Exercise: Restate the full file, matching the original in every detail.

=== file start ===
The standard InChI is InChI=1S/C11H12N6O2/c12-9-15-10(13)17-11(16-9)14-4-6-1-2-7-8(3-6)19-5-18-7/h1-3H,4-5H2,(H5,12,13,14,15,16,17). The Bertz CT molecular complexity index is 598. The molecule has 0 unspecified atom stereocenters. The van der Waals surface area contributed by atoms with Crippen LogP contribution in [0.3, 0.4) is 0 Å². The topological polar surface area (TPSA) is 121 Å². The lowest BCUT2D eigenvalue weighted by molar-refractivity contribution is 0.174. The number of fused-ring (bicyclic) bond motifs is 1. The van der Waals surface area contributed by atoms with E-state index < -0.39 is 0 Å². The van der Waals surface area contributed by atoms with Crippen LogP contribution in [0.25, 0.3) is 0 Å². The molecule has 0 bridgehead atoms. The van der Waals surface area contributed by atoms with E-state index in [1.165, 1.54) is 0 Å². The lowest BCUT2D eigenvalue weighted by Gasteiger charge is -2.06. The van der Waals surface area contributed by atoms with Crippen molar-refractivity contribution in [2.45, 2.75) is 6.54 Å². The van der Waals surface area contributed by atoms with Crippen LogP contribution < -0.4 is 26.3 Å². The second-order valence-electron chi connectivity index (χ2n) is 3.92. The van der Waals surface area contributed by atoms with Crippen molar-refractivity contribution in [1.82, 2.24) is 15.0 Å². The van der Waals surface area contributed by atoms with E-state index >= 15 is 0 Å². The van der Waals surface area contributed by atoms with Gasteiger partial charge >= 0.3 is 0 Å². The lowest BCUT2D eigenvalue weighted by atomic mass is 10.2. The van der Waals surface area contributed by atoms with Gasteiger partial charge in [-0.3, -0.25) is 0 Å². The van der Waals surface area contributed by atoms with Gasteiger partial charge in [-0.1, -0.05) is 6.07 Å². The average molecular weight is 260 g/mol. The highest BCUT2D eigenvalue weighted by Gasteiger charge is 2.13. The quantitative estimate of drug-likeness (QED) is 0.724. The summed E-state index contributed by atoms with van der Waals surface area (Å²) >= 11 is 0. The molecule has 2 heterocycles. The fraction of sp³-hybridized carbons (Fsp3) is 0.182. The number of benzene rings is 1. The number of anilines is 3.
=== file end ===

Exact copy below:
The standard InChI is InChI=1S/C11H12N6O2/c12-9-15-10(13)17-11(16-9)14-4-6-1-2-7-8(3-6)19-5-18-7/h1-3H,4-5H2,(H5,12,13,14,15,16,17). The Bertz CT molecular complexity index is 598. The molecule has 0 unspecified atom stereocenters. The van der Waals surface area contributed by atoms with Crippen LogP contribution in [0.3, 0.4) is 0 Å². The topological polar surface area (TPSA) is 121 Å². The lowest BCUT2D eigenvalue weighted by molar-refractivity contribution is 0.174. The number of fused-ring (bicyclic) bond motifs is 1. The van der Waals surface area contributed by atoms with E-state index < -0.39 is 0 Å². The van der Waals surface area contributed by atoms with Crippen LogP contribution in [0.25, 0.3) is 0 Å². The molecule has 0 bridgehead atoms. The van der Waals surface area contributed by atoms with E-state index in [1.165, 1.54) is 0 Å². The lowest BCUT2D eigenvalue weighted by Gasteiger charge is -2.06. The van der Waals surface area contributed by atoms with Crippen molar-refractivity contribution in [2.45, 2.75) is 6.54 Å². The van der Waals surface area contributed by atoms with Crippen LogP contribution < -0.4 is 26.3 Å². The second-order valence-electron chi connectivity index (χ2n) is 3.92. The van der Waals surface area contributed by atoms with Crippen molar-refractivity contribution in [1.82, 2.24) is 15.0 Å². The van der Waals surface area contributed by atoms with E-state index >= 15 is 0 Å². The van der Waals surface area contributed by atoms with Gasteiger partial charge >= 0.3 is 0 Å². The lowest BCUT2D eigenvalue weighted by atomic mass is 10.2. The van der Waals surface area contributed by atoms with Gasteiger partial charge in [-0.3, -0.25) is 0 Å². The van der Waals surface area contributed by atoms with Gasteiger partial charge in [-0.1, -0.05) is 6.07 Å². The average molecular weight is 260 g/mol. The highest BCUT2D eigenvalue weighted by Gasteiger charge is 2.13. The quantitative estimate of drug-likeness (QED) is 0.724. The summed E-state index contributed by atoms with van der Waals surface area (Å²) >= 11 is 0. The molecule has 2 heterocycles. The fraction of sp³-hybridized carbons (Fsp3) is 0.182. The number of benzene rings is 1. The number of anilines is 3.